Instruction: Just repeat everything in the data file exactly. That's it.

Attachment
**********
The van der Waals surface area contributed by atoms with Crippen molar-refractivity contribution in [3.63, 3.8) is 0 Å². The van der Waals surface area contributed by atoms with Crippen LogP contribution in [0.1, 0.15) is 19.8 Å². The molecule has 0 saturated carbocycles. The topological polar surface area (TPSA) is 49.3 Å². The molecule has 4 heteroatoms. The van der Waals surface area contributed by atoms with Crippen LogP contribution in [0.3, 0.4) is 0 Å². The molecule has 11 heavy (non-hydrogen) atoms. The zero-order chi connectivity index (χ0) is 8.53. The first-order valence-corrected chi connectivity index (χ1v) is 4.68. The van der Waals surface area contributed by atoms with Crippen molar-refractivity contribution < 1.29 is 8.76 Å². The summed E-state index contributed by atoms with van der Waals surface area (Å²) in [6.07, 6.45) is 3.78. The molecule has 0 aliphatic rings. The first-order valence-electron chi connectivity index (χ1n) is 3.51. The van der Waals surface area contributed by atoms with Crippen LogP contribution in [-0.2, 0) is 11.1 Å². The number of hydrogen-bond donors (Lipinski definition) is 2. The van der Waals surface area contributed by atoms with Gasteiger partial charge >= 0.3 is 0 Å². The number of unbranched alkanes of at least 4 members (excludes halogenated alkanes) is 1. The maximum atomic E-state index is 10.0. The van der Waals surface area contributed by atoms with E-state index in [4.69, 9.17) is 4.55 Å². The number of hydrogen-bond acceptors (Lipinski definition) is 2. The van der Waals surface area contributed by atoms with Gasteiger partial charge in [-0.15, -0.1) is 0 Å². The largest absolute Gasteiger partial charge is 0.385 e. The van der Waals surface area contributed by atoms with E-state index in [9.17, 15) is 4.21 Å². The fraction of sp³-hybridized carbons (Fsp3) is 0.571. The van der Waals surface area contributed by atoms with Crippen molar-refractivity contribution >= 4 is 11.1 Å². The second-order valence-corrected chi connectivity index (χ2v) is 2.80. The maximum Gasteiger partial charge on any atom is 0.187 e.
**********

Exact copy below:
The van der Waals surface area contributed by atoms with Crippen molar-refractivity contribution in [3.63, 3.8) is 0 Å². The van der Waals surface area contributed by atoms with Crippen LogP contribution in [0.1, 0.15) is 19.8 Å². The molecule has 0 saturated carbocycles. The topological polar surface area (TPSA) is 49.3 Å². The molecule has 4 heteroatoms. The van der Waals surface area contributed by atoms with Crippen LogP contribution in [0.3, 0.4) is 0 Å². The molecule has 11 heavy (non-hydrogen) atoms. The zero-order chi connectivity index (χ0) is 8.53. The first-order valence-corrected chi connectivity index (χ1v) is 4.68. The van der Waals surface area contributed by atoms with Crippen molar-refractivity contribution < 1.29 is 8.76 Å². The summed E-state index contributed by atoms with van der Waals surface area (Å²) in [6.07, 6.45) is 3.78. The molecule has 0 aliphatic rings. The first-order valence-electron chi connectivity index (χ1n) is 3.51. The van der Waals surface area contributed by atoms with Crippen LogP contribution in [-0.2, 0) is 11.1 Å². The number of hydrogen-bond donors (Lipinski definition) is 2. The van der Waals surface area contributed by atoms with Gasteiger partial charge >= 0.3 is 0 Å². The number of unbranched alkanes of at least 4 members (excludes halogenated alkanes) is 1. The maximum atomic E-state index is 10.0. The van der Waals surface area contributed by atoms with E-state index in [4.69, 9.17) is 4.55 Å². The number of hydrogen-bond acceptors (Lipinski definition) is 2. The van der Waals surface area contributed by atoms with Gasteiger partial charge in [-0.15, -0.1) is 0 Å². The largest absolute Gasteiger partial charge is 0.385 e. The van der Waals surface area contributed by atoms with E-state index in [9.17, 15) is 4.21 Å². The fraction of sp³-hybridized carbons (Fsp3) is 0.571. The van der Waals surface area contributed by atoms with Crippen molar-refractivity contribution >= 4 is 11.1 Å². The second-order valence-corrected chi connectivity index (χ2v) is 2.80. The maximum Gasteiger partial charge on any atom is 0.187 e.